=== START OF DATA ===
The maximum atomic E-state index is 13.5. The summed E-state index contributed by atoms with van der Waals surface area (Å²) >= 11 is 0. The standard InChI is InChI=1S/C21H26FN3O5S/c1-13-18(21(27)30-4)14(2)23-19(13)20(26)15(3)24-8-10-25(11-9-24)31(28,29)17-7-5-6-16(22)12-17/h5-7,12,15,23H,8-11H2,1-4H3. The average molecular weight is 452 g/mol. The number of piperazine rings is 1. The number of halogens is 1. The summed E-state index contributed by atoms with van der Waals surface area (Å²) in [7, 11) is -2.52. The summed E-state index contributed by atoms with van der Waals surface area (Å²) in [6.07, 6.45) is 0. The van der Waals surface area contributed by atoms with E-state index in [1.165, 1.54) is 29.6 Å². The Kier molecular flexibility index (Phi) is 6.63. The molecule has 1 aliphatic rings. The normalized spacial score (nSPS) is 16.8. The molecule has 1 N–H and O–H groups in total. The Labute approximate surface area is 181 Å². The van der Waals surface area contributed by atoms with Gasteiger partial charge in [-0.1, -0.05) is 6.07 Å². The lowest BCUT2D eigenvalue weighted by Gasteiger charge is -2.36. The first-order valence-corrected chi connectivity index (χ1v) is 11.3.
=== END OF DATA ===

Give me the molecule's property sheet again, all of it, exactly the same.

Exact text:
The maximum atomic E-state index is 13.5. The summed E-state index contributed by atoms with van der Waals surface area (Å²) >= 11 is 0. The standard InChI is InChI=1S/C21H26FN3O5S/c1-13-18(21(27)30-4)14(2)23-19(13)20(26)15(3)24-8-10-25(11-9-24)31(28,29)17-7-5-6-16(22)12-17/h5-7,12,15,23H,8-11H2,1-4H3. The average molecular weight is 452 g/mol. The number of piperazine rings is 1. The number of halogens is 1. The summed E-state index contributed by atoms with van der Waals surface area (Å²) in [7, 11) is -2.52. The summed E-state index contributed by atoms with van der Waals surface area (Å²) in [6.07, 6.45) is 0. The van der Waals surface area contributed by atoms with E-state index in [1.165, 1.54) is 29.6 Å². The Kier molecular flexibility index (Phi) is 6.63. The molecule has 1 aliphatic rings. The normalized spacial score (nSPS) is 16.8. The molecule has 1 N–H and O–H groups in total. The Labute approximate surface area is 181 Å². The van der Waals surface area contributed by atoms with Gasteiger partial charge in [-0.1, -0.05) is 6.07 Å². The lowest BCUT2D eigenvalue weighted by Gasteiger charge is -2.36. The first-order valence-corrected chi connectivity index (χ1v) is 11.3.